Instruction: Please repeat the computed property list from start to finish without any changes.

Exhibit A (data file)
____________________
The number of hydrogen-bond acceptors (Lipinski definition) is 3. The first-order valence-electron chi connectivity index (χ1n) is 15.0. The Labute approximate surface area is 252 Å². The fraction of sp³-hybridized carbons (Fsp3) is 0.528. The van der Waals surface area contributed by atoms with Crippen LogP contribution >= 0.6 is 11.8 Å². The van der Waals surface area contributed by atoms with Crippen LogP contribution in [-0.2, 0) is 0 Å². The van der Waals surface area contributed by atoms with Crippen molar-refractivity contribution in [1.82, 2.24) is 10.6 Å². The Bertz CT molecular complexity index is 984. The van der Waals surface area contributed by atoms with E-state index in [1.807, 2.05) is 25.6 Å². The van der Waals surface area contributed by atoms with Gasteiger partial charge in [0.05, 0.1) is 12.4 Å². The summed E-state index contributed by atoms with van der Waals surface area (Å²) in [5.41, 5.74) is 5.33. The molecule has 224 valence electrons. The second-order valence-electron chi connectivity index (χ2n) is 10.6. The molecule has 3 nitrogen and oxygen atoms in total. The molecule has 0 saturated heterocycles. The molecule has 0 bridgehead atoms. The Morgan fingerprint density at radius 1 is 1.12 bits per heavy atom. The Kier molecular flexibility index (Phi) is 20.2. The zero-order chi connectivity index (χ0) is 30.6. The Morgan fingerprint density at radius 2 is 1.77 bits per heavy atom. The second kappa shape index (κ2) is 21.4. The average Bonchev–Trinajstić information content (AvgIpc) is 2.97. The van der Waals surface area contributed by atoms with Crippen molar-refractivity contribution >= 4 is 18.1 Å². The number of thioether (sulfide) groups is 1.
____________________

The number of hydrogen-bond acceptors (Lipinski definition) is 3. The first-order valence-electron chi connectivity index (χ1n) is 15.0. The Labute approximate surface area is 252 Å². The fraction of sp³-hybridized carbons (Fsp3) is 0.528. The van der Waals surface area contributed by atoms with Crippen LogP contribution >= 0.6 is 11.8 Å². The van der Waals surface area contributed by atoms with Crippen LogP contribution in [-0.2, 0) is 0 Å². The van der Waals surface area contributed by atoms with Crippen molar-refractivity contribution in [1.82, 2.24) is 10.6 Å². The Bertz CT molecular complexity index is 984. The van der Waals surface area contributed by atoms with E-state index in [1.807, 2.05) is 25.6 Å². The van der Waals surface area contributed by atoms with Gasteiger partial charge in [0.05, 0.1) is 12.4 Å². The summed E-state index contributed by atoms with van der Waals surface area (Å²) in [5.41, 5.74) is 5.33. The molecule has 224 valence electrons. The second-order valence-electron chi connectivity index (χ2n) is 10.6. The molecule has 3 nitrogen and oxygen atoms in total. The molecule has 0 saturated heterocycles. The molecule has 0 bridgehead atoms. The Morgan fingerprint density at radius 1 is 1.12 bits per heavy atom. The Kier molecular flexibility index (Phi) is 20.2. The zero-order chi connectivity index (χ0) is 30.6. The Morgan fingerprint density at radius 2 is 1.77 bits per heavy atom. The second kappa shape index (κ2) is 21.4. The average Bonchev–Trinajstić information content (AvgIpc) is 2.97. The van der Waals surface area contributed by atoms with Crippen molar-refractivity contribution >= 4 is 18.1 Å². The number of thioether (sulfide) groups is 1.